But eventually, Dr. Russell managed the nearly impossible. He told Lewis to hold very still as he extracted the dangerous piece of wood in graphite from deep inside the boy’s ear canal. As the object reached the opening of the boy’s ear, everyone was stunned. It looked nothing like a pencil at all.

“You’ve done a good job of it, I’ll tell you that,” the doctor comments to Lewis, and the sheer depth of the object. His granny looks on and shakes her head in dismay. “Is that all of it or just part of it?” the doctor asks, and Lewis responds with a decisive, “That’s all of it, I think.” “Yeah, that’s all of it,” but the doctor wasn’t satisfied with just Lewis’s word.

“Let’s have another look in your ear,” he said as he tilted the boy’s head again to complete the search. What he saw inside left the doctor feeling very uneasy. A tiny round and rather wide object balances in the doctor’s forceps. Lewis, feeling some relief in his head, turned. As soon as it was out, everyone in the room looked at the offending object, and puzzled looks spread from doctor to granny, and then they looked at Lewis.

He didn’t seem too worried that the pencil in his ear was actually a whole battery that happens to look more like a watch battery to me. Dr. Russell questions the boy, “Are you sure it was a pencil?” And suddenly, Lewis isn’t sure anymore. “I don’t think it actually was.

Now, having a pencil lodged inside your ear is dangerous enough, and the risks are obvious. As Dr. Russell explains, the worst-case scenario is that he gets a deep-rooted infection, and that could affect his hearing, balance, coordination, and if left long enough, he could even go deaf with it. It was a lucky thing that skilled doctor was able to find it and remove it entirely. “I can’t see your eardrum, which means it’s gone.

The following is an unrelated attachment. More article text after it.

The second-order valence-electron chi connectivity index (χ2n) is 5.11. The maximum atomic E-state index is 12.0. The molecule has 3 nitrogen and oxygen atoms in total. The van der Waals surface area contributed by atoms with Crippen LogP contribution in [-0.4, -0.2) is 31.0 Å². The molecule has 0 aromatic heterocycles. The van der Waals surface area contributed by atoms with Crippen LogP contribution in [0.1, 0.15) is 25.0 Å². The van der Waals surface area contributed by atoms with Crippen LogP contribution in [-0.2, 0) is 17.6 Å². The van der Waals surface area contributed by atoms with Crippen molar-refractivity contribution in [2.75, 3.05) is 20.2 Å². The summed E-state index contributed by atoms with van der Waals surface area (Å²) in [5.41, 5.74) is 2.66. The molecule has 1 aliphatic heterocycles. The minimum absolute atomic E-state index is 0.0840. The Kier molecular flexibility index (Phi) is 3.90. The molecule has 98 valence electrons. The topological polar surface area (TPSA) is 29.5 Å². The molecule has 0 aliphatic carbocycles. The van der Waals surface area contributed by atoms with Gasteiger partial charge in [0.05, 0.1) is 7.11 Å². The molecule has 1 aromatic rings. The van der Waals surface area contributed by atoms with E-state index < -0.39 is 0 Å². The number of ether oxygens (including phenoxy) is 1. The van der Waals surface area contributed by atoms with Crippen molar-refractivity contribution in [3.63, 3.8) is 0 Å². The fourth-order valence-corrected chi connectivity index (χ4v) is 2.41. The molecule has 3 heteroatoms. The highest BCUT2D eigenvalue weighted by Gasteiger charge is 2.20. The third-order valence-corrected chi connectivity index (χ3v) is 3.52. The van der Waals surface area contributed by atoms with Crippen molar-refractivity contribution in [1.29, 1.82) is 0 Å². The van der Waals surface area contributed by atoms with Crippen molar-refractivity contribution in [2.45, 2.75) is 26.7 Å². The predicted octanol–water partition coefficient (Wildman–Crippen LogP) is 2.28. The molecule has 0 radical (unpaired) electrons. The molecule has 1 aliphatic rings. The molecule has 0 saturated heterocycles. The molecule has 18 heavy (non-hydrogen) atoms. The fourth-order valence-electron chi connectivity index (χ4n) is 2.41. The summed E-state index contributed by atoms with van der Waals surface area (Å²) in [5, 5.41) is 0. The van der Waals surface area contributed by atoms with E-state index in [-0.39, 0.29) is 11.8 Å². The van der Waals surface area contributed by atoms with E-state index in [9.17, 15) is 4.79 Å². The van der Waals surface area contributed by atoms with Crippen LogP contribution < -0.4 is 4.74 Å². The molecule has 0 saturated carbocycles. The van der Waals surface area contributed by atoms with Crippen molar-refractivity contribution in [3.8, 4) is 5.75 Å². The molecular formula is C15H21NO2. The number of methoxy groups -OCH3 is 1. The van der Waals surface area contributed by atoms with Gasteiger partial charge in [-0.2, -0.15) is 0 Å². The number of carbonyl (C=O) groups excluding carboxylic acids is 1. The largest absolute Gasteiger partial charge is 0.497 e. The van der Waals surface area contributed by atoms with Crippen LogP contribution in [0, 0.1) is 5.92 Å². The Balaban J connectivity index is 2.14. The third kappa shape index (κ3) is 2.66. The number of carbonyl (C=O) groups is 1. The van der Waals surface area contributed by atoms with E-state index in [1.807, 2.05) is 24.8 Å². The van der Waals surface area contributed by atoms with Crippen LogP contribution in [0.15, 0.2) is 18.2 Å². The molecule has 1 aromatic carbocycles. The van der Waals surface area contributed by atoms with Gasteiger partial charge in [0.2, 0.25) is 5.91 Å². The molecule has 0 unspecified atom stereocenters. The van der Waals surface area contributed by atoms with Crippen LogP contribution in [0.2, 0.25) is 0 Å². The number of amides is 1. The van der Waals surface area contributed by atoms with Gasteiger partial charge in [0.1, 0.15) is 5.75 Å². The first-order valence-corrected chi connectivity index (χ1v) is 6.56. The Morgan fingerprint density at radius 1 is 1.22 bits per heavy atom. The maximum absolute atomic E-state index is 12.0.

It means you’ve made a hole in it. Now, that can happen with things like this,” the doctor said, addressing the upset granny. “We don’t repair it or anything. It will repair itself.” Luckily for Lewis, the eardrum is much like skin and should grow back naturally within six weeks.

Now a lucky break for granny too. According to Lewis, the pencil was stuck into his ear not that day, but a full week earlier. He must have started getting a sore ear or just plain worried that his own attempts of getting it out were, in fact, only forcing it in deeper. Either way, granny was in the clear since none of this happened on her watch. “Where he would have got that from and how it’s got in there, I don’t know,” she admits to the camera filming her.

It’s not unusual for kids to stick things in their ears or noses or even other kids’ ears and noses, but what is unusual is thinking you’ve stuck a pretty large object like a pencil in your ear when it turns out to be a battery. And while a pencil sounds super pointy and stabby, it’s actually a far cry better than the danger a battery poses. A battery left unchecked could leak acid, which can really complicate things. Dr. Russell says it happens fairly often that kids stick things in their ears and noses.

“The fact that he said it was a pencil and it turned out to be a watch battery, I’ll tell you that’s pretty bizarre, but we’ve seen this thing before recently. A girl with a runny nose was discovered to have put a clothespin in there.” The grandmother and grandson duo were chosen to appear on BBC television series “Bizarre ER” before they even knew the strange twists that were coming up. What was weird and a little concerning was that the boy thought a battery was a pencil. So we have to ask ourselves, were there other objects he’d put in his nose or in his ear, and he’d managed to get out successfully by himself, or was the poor little Lewis just afraid he’d get into more trouble for a battery than a pencil?

It doesn’t seem like he’ll be telling any of his secrets anytime soon, but we do hope he’s learned a valuable lesson, even if just for poor old granny’s sake.